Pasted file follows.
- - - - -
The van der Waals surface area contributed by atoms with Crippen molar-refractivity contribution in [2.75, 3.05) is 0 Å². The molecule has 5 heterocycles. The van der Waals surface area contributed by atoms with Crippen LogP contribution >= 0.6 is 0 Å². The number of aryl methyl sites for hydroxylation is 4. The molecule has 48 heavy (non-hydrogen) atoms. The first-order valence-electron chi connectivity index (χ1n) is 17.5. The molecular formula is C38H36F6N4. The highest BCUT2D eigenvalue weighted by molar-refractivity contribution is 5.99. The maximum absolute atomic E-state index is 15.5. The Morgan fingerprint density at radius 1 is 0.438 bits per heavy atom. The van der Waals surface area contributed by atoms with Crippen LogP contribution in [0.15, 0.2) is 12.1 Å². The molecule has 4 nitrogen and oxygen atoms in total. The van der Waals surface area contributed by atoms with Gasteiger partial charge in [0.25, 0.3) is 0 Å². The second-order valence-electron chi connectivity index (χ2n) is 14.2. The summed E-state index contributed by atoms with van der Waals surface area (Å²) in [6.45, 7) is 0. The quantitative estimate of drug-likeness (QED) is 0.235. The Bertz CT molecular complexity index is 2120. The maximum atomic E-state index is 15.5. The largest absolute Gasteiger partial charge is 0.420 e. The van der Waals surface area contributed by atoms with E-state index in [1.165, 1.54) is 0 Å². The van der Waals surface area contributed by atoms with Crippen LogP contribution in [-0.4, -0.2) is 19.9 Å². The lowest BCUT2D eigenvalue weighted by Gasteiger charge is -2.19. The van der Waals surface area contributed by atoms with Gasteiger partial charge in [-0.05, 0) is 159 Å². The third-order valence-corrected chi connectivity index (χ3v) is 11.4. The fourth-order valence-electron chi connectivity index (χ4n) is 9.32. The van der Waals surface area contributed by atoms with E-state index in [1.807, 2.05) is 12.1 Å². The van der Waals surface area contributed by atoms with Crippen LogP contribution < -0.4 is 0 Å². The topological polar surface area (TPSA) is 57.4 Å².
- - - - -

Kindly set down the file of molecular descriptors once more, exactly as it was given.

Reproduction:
The van der Waals surface area contributed by atoms with Crippen molar-refractivity contribution in [2.75, 3.05) is 0 Å². The molecule has 5 heterocycles. The van der Waals surface area contributed by atoms with Crippen LogP contribution >= 0.6 is 0 Å². The number of aryl methyl sites for hydroxylation is 4. The molecule has 48 heavy (non-hydrogen) atoms. The first-order valence-electron chi connectivity index (χ1n) is 17.5. The molecular formula is C38H36F6N4. The highest BCUT2D eigenvalue weighted by molar-refractivity contribution is 5.99. The maximum absolute atomic E-state index is 15.5. The Morgan fingerprint density at radius 1 is 0.438 bits per heavy atom. The van der Waals surface area contributed by atoms with Crippen LogP contribution in [0.15, 0.2) is 12.1 Å². The molecule has 4 nitrogen and oxygen atoms in total. The van der Waals surface area contributed by atoms with Gasteiger partial charge in [0.25, 0.3) is 0 Å². The second-order valence-electron chi connectivity index (χ2n) is 14.2. The summed E-state index contributed by atoms with van der Waals surface area (Å²) in [6.45, 7) is 0. The quantitative estimate of drug-likeness (QED) is 0.235. The Bertz CT molecular complexity index is 2120. The maximum atomic E-state index is 15.5. The largest absolute Gasteiger partial charge is 0.420 e. The van der Waals surface area contributed by atoms with E-state index in [1.165, 1.54) is 0 Å². The van der Waals surface area contributed by atoms with Crippen LogP contribution in [-0.4, -0.2) is 19.9 Å². The lowest BCUT2D eigenvalue weighted by Gasteiger charge is -2.19. The van der Waals surface area contributed by atoms with Gasteiger partial charge in [-0.05, 0) is 159 Å². The third-order valence-corrected chi connectivity index (χ3v) is 11.4. The fourth-order valence-electron chi connectivity index (χ4n) is 9.32. The van der Waals surface area contributed by atoms with E-state index in [1.807, 2.05) is 12.1 Å². The van der Waals surface area contributed by atoms with Crippen LogP contribution < -0.4 is 0 Å². The topological polar surface area (TPSA) is 57.4 Å².